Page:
Memories make the world, a world where you remember and also forget. How uncivilized and nasty Pakistan is, I was told by my aunt in the context of cricket. I was young and living in a world of centuries being made, wickets being taken and no matter what the match situation, a hero would always emerge, who would be from my country, India, and we would win.
The only country which did not believe in fair-play, I was told, was Pakistan. I heard that once, when India were on the verge of winning a match, the Pakistan captain had concealed nails in his hand and on the pretext of shaking hands with the Indian players, injured them, so that they could not perform well the next day.
My first experience of Pakistan was in 1997, a full-grown adult who had seen and watched enough cricket and, because of my profession, had interacted with the "other" so often that it had made me less rigid and more open to accept a different point of view.
That tour, where India played three one-day internationals in Pakistan after a gap of almost eight years, was a life defining experience. There were no enemies there, except the demons in our minds. We only had to say 'India' and a red carpet would follow. Yet, I can never forget the face of a child, who was crying inconsolably after Pakistan's defeat in Karachi. I patted him and asked him why? "I am told we should never lose to India," was his answer.
India went again to Pakistan in 2004. I was there for the Lahore Test and the reception that we got was unbelievable. Politics and cricket had got intertwined and cricket had become a vehicle for peace and an instrument in bridging a divide. We lost the Lahore Test and instead of pinpricks on offer, people wanted our autographs.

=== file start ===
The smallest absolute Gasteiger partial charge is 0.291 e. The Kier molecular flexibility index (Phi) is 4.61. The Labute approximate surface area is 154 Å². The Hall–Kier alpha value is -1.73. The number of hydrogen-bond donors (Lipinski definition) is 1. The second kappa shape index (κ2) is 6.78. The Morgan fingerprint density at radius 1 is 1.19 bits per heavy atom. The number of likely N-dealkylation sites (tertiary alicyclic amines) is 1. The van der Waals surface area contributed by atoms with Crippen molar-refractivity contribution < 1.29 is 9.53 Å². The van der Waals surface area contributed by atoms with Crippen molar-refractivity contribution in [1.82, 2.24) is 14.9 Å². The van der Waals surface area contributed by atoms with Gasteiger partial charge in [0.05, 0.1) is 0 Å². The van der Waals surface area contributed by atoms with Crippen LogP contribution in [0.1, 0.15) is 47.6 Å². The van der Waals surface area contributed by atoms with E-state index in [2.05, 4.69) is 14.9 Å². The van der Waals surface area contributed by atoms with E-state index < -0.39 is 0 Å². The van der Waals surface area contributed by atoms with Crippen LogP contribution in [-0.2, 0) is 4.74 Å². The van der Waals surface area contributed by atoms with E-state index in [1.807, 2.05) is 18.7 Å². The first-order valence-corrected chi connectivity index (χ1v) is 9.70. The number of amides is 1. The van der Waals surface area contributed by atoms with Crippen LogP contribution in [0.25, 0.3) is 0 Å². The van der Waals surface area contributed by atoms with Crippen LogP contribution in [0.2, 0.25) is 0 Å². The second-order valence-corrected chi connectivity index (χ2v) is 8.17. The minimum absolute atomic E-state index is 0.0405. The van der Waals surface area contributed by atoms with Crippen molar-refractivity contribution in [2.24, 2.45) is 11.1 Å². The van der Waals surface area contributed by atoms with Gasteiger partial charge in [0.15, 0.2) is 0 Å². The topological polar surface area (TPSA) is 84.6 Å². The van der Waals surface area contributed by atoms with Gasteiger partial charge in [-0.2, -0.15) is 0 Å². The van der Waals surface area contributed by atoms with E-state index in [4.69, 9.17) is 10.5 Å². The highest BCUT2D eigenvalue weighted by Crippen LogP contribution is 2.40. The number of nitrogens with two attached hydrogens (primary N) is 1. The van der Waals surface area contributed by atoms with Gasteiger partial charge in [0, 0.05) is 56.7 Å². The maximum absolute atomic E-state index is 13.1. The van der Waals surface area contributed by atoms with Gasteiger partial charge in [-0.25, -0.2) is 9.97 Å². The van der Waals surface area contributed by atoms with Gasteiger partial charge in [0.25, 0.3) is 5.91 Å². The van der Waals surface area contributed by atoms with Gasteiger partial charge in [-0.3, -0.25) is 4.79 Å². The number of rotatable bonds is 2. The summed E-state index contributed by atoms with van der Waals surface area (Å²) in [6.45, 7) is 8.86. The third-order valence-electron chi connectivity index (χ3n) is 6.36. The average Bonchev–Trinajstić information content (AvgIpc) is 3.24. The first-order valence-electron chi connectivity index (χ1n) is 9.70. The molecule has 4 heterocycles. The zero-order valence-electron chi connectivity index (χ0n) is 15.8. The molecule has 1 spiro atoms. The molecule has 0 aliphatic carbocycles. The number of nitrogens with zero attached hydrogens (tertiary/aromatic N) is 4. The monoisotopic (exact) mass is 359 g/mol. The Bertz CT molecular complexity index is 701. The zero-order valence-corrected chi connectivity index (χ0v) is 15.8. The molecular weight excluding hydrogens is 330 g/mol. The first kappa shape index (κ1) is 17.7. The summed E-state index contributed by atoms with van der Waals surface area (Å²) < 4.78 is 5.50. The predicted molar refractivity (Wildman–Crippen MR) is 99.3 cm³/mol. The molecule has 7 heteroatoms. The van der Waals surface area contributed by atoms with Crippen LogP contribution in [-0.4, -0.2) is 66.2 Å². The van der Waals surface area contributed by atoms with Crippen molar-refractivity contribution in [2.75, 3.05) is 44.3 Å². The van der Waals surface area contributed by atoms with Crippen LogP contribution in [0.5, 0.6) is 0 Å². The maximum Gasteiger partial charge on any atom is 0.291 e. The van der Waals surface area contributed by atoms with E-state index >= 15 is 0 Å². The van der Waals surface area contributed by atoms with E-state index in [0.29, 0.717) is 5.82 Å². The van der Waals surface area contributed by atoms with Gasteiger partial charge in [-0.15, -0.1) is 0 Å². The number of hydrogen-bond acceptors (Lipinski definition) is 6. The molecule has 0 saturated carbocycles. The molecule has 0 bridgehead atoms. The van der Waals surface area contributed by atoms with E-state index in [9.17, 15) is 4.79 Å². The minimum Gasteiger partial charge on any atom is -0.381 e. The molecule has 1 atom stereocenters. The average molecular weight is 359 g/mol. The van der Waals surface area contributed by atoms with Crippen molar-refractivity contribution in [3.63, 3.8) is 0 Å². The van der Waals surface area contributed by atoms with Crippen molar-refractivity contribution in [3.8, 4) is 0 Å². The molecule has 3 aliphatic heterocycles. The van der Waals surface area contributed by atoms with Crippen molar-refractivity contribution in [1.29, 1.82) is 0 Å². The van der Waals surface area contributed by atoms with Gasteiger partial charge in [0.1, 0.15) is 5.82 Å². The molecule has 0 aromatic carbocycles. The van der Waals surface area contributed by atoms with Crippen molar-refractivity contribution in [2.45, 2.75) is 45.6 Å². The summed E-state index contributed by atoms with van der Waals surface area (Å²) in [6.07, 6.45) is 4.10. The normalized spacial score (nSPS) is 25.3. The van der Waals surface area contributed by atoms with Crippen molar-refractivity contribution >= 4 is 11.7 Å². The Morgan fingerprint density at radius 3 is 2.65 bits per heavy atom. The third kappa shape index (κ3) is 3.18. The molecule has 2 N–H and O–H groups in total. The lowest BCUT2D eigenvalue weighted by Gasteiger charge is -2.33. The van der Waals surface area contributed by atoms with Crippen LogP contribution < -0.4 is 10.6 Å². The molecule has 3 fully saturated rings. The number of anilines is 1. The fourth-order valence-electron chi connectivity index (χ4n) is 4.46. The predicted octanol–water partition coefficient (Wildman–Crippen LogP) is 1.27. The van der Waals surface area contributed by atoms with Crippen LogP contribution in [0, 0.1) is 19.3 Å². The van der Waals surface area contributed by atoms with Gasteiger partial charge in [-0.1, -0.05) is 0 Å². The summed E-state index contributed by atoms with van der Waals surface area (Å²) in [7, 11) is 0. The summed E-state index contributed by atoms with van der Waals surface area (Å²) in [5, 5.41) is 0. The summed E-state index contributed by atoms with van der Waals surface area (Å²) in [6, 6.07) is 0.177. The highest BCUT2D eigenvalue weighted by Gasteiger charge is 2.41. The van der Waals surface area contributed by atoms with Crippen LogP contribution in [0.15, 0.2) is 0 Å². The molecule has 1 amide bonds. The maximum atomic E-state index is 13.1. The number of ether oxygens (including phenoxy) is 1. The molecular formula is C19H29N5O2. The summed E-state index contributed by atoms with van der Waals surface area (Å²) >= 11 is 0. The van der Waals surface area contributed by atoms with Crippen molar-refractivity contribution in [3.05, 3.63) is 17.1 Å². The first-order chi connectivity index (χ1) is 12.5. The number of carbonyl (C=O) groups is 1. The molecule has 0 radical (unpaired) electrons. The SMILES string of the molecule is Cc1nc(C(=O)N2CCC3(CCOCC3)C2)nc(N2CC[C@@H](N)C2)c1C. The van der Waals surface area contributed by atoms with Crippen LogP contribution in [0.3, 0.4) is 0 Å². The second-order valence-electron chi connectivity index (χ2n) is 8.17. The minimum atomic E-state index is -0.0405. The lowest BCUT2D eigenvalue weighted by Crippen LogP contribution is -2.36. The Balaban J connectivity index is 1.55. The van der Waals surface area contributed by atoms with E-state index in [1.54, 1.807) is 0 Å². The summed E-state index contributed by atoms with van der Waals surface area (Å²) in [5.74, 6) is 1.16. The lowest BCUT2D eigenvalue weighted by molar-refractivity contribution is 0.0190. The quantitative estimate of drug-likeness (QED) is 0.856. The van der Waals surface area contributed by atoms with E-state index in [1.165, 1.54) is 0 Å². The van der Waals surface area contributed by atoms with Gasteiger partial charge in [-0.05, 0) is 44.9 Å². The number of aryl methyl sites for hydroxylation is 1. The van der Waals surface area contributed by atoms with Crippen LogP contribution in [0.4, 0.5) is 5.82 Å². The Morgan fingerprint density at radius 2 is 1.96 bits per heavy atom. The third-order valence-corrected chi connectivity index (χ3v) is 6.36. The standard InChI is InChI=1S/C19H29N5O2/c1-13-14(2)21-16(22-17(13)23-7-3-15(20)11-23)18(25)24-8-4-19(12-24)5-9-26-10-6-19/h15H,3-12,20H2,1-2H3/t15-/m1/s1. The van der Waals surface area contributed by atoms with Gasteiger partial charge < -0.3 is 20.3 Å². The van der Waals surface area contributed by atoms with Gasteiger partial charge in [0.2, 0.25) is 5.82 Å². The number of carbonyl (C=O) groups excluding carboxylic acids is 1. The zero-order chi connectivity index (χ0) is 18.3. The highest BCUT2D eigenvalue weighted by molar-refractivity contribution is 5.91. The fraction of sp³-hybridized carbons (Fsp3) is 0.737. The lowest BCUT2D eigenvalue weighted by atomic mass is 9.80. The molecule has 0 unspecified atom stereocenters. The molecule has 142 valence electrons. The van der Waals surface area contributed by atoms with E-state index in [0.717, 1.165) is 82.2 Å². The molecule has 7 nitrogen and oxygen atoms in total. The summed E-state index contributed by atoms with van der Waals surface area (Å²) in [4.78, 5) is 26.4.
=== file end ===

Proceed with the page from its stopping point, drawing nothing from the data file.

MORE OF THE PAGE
The memory of that sobbing child unable to come to terms with losing to India was now being juxtaposed with the images of being treated like a film star by people who had beaten our cricket team.
I went again to Pakistan in 2006, travelled extensively there, thanks to the cricket tour and, minus all the dosti hype of the 2004 tour, was still treated like a friend, a guest who should be taken care of. It was also a sign of changing times, with the two nations accepting each other and cricket getting precedence over worrying too much about personal relationships getting affected just because one was vocally supporting one's own team.
When one looks at India-Pakistan cricket history and the hostilities accompanying it because of our past history, the last decade or so has redefined the way we look at each other. Thanks in many ways to cricket.
It is hopefully a sign of better times that this time around when Pakistan are here once again, the focus is entirely on cricket and not on what the game can do to help the two countries come closer to each other. Now, when the players from the two countries shake hands, I see in it a genuine warmth and do not try to look for that concealed nail that could hurt the players from my country.